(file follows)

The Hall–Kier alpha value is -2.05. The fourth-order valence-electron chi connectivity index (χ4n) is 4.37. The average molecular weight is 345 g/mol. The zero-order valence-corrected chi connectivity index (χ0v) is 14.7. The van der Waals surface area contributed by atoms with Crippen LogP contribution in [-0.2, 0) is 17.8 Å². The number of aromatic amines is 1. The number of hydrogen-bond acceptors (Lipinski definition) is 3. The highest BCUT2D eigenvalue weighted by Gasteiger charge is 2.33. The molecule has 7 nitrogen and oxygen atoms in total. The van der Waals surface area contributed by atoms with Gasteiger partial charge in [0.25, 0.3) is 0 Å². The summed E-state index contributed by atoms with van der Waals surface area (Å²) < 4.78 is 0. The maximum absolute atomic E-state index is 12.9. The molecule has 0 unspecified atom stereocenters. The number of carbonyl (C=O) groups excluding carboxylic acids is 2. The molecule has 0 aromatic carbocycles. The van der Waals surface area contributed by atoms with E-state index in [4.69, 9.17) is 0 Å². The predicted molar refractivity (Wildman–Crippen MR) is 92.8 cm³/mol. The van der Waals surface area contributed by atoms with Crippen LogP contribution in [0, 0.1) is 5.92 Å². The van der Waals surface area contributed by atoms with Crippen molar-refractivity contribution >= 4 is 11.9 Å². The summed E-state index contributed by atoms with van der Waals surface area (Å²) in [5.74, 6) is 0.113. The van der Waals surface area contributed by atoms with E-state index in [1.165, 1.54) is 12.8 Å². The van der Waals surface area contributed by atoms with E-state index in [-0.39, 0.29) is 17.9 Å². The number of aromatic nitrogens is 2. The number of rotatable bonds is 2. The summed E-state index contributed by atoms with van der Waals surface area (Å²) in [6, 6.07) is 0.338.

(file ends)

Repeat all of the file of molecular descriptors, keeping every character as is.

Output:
The Hall–Kier alpha value is -2.05. The fourth-order valence-electron chi connectivity index (χ4n) is 4.37. The average molecular weight is 345 g/mol. The zero-order valence-corrected chi connectivity index (χ0v) is 14.7. The van der Waals surface area contributed by atoms with Crippen LogP contribution in [-0.2, 0) is 17.8 Å². The number of aromatic amines is 1. The number of hydrogen-bond acceptors (Lipinski definition) is 3. The highest BCUT2D eigenvalue weighted by Gasteiger charge is 2.33. The molecule has 7 nitrogen and oxygen atoms in total. The van der Waals surface area contributed by atoms with Gasteiger partial charge in [0.25, 0.3) is 0 Å². The summed E-state index contributed by atoms with van der Waals surface area (Å²) < 4.78 is 0. The maximum absolute atomic E-state index is 12.9. The molecule has 0 unspecified atom stereocenters. The number of carbonyl (C=O) groups excluding carboxylic acids is 2. The molecule has 0 aromatic carbocycles. The van der Waals surface area contributed by atoms with E-state index in [4.69, 9.17) is 0 Å². The predicted molar refractivity (Wildman–Crippen MR) is 92.8 cm³/mol. The van der Waals surface area contributed by atoms with Crippen LogP contribution in [0, 0.1) is 5.92 Å². The van der Waals surface area contributed by atoms with Crippen molar-refractivity contribution >= 4 is 11.9 Å². The summed E-state index contributed by atoms with van der Waals surface area (Å²) in [5.74, 6) is 0.113. The van der Waals surface area contributed by atoms with E-state index in [1.165, 1.54) is 12.8 Å². The van der Waals surface area contributed by atoms with E-state index in [-0.39, 0.29) is 17.9 Å². The number of aromatic nitrogens is 2. The number of rotatable bonds is 2. The summed E-state index contributed by atoms with van der Waals surface area (Å²) in [6, 6.07) is 0.338.